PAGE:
Jesus Shall Reign
Isaac Watts captures this dynamic well in his hymn Jesus Shall Reign. One of the stanzas says this. Speaking of Christ, he says, “In Him the tribes of Adam boast More blessings than their father lost.” And that’s exactly the case. In the comedy that is the story of man, mankind doesn’t just go back to what it was before the fall. No. We’re bestowed with incredible unimaginable blessing-upon-blessing from an all-merciful, all-generous, loving God.
The situation was bad for the Jews
Now, you’re asking, “what does this have to do with the book of Esther?” Well, we’ve come to understand that this book itself is a comedy, literarily-speaking – just like the overall story of mankind. The book of Esther started off as a tragedy. The Jews were catapulted into positions of prominence throughout the Persian Empire. But then one of their mortal enemies, Haman, was promoted to a position of power and influence. From that position, Haman plotted the complete destruction of the Jews. And the plot looks like it’s sure to succeed. It’s just one more step until the Jews’ story becomes a complete tragedy.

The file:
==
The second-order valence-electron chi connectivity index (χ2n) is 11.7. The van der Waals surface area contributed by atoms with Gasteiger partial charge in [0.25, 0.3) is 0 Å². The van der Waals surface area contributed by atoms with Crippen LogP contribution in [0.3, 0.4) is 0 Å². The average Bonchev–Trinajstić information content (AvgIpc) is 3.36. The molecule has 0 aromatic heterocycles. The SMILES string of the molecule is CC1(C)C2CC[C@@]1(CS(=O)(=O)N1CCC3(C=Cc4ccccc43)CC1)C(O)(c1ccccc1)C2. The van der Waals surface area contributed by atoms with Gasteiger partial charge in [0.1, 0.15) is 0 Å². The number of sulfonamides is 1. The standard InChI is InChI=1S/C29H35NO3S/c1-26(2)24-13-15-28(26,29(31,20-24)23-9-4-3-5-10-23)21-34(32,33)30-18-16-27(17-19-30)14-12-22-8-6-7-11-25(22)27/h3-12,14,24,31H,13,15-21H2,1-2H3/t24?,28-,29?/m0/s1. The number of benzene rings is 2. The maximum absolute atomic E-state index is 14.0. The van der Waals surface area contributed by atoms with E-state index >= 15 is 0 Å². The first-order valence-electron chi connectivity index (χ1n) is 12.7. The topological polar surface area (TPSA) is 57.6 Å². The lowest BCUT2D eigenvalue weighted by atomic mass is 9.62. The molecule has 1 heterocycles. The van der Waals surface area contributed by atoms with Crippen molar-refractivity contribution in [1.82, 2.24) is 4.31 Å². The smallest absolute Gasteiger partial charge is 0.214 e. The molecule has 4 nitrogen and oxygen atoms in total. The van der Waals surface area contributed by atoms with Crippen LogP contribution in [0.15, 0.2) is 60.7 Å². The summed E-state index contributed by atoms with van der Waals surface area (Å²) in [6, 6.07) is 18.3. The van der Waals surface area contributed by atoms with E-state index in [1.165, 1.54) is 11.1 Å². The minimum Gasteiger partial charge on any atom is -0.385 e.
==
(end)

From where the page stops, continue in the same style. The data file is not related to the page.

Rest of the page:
Things got better for the Jews
And yet we see the situation turning for the better. Esther decides to petition the king and reveal her people despite the peril that puts her in. She and all the Jews in Shushan fast to the God who is largely silent in this book. Nevertheless, we see the silent answer to Esther’s desperate prayer. Esther reveals Haman’s wicked plot to Ahasuerus, who then orders the swift execution of Haman on the gallows – the gallows he made originally in order to kill the Jew Mordecai.
Back to equilibrium
And that’s where we ended last week. It’s wonderful! The Jews are put right back into the position they were before that rotten old Haman came on the scene. Yes, but we’re not done yet. In this book we don’t see the Jews back at their pre-Haman existence for long. No, we see them soar to new heights of blessing and honor and success. I actually expected this part of the book to be a little boring at one point. That was before I actually studied it. Now it’s thrilling to me to read.
Esther gets Haman’s estate